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Winston-Salem chronicle. (Winston-Salem, N.C.) 1974-current, December 29, 2016, Page B8, Image 16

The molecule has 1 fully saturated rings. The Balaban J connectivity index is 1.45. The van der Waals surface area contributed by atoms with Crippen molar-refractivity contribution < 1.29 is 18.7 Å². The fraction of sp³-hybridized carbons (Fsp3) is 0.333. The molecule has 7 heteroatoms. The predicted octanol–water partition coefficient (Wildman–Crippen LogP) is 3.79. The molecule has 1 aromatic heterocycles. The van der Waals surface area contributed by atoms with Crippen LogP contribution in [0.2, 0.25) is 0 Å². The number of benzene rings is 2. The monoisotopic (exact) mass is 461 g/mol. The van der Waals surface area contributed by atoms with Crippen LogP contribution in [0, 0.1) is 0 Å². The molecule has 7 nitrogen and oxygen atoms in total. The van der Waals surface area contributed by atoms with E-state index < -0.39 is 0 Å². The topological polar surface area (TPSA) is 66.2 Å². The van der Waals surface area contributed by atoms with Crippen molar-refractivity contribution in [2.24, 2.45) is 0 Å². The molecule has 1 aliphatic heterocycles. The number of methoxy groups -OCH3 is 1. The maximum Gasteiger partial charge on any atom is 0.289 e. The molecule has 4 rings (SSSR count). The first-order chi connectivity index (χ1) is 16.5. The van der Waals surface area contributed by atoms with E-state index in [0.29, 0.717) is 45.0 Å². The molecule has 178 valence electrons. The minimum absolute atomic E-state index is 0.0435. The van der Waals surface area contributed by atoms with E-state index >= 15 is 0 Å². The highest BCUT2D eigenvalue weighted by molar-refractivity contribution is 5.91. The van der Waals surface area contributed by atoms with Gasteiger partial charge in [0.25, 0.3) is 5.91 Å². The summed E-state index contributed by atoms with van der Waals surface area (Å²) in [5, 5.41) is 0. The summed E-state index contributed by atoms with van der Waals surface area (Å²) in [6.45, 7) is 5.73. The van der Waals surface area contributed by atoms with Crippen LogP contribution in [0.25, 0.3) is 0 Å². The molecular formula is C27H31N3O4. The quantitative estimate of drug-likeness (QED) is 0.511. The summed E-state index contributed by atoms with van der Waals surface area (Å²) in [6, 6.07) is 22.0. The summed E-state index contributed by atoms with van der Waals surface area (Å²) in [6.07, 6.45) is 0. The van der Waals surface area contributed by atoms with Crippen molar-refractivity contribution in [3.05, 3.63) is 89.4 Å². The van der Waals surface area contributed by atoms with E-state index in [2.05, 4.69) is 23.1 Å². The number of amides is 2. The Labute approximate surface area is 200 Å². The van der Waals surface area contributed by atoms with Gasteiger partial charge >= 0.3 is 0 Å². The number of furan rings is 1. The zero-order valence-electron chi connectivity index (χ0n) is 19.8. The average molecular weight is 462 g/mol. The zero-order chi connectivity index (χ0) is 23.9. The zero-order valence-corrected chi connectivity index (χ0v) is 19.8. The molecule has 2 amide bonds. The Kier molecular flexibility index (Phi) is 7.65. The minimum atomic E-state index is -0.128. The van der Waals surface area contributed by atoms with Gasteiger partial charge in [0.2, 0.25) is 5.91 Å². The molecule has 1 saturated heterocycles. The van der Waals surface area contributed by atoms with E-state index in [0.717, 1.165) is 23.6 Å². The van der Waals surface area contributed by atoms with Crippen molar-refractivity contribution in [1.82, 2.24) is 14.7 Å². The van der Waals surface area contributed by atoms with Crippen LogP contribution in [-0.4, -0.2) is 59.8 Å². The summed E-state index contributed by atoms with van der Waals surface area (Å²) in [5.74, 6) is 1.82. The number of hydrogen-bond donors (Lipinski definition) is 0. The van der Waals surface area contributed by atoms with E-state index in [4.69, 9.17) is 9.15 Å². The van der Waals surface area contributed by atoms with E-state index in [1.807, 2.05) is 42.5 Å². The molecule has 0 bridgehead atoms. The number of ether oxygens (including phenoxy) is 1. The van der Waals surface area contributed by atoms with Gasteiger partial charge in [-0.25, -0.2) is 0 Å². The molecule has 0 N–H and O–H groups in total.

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Photos by Todd Luck (Above) Courtney Mack bundles some greens, which she's about to give to Roberta Jackson, as her daughter, Grey Mack, looks on. (Right) Arthur Jackson and Courtney Mack pick greens out of their garden for their Christmas Eve giveaway. Giving the gift of greens Courtney Mack and Arthur Jackson spent a cold and rainy Christmas Eve morning giving away collard and mixed greens from their community garden on Cameron Avenue. The couple are graduates from Forsyth County Cooperative Extension's Urban Farm School. A local res ident lent them land for their garden. They planted the crops in October and decided to give their first harvest to the community. Commissioners to vote on bonds for maintenance needs BY TODD LUCK THE CHRONICLE . In their first meeting of 2017, Forsyth County com missioners will be voting on $21.8 million in bonds for maintenance needs of county government, local schools and Forsyth Technical Community College. A public hearing will be held on the validity and advis ability of the bonds during the commissioners' Jan. 9 meeting. These are general obligation bonds that do not require voter approval and are unrelated to the $430 mil lion bond referendums voters approved in November. The bonds are known as two-third bonds because their amount can be up to two-thirds of the debt the county retired in the previous year. Two-thirds bonds are issued every two years to address long-term maintenance needs for the county. County Commissioner Chair Dave Plyler said that it's important to keep up with capital needs. "It's an investment in our future when you get right down to it," said Plyler. He gave the example of the long-needed renovations on the Forsyth County Hall of Justice, which, due to infla tion, will now cost the county more than $110 million. Options were presented to the commis sioners this year for a new or ren ovated courthouse, but they have yet to act on it. However, the two third bonds do contain $5 million that will go toward the eventual project and will act as seed money for design and planning work on the courthouse. The other two-thirds bonds are $8.5 million for Winston salem/rorsytn county schools, 12 million tor county parks and $4 million for county facilities including libraries and $23 million for Forsyth Tech. By state law, counties are responsible for funding the construction and maintenance of facilities at community colleges like Forsyth Tech. Bond referendums generally involve large construc tion projects, like new schools and libraries. The projects for two-third bonds are usually smaller, upkeep projects like replacing a roof, resurfacing lots or major work on heating, ventilation and air conditioning (HVAC) systems. For instance, the largest school system project is $ 1.2 mil lion for replacing parts of Bolton Elementary's HVAC system. There's also $130,000 for a new roof on Bolton's annex and another $120,000 to replace the boilers there. Winston-Salem Preparatory Academy and Cook Literacy Model School are also getting new roofs in parts of their schools. Other projects include almost $2 million in repairs to the county's Law Enforcement Detention Center, $450,000 to replace the roof and parking lot at Reynolda Manor Branch Library and $510000 to renovate the lobby and do major HVAC work at Forsyth Tech's Allman Center. Most of the parks bond, about $1.3 million, will go to Tanglewood Park, where most of the county's park assets are. The 23 projects at Tanglewood include roof replacements, water and sewer work, and paving the park ing lot of the Tanglewoof Dog Park. Unlike other bonds that increase the county's overall debt, two-third bonds have in the past had the full support of the county commissioners and are expected to once again when they come to a vote next year. Plyler Fire investigators complete search of former Brown Elementary School SPECIAL TO THE CHRONICLE Fire investigators have completed their search of the former Brown Elementary School, which was destroyed by fire Dec. 20. They found no sign of human casual ties. However, the cause of the fire is still under investi gation. The investigation of the fire was initially ham pered by the structural instability of what remained of * the school after the fire. The building is near 11th Street and Highland Avenue. It was purchased by Winston Salem's Housing Authority recently to turn the building into affordable housing. City Ol Winston Solem photo This photo shows equipment used to complete the search for casualities of former Brown Elementary School. e

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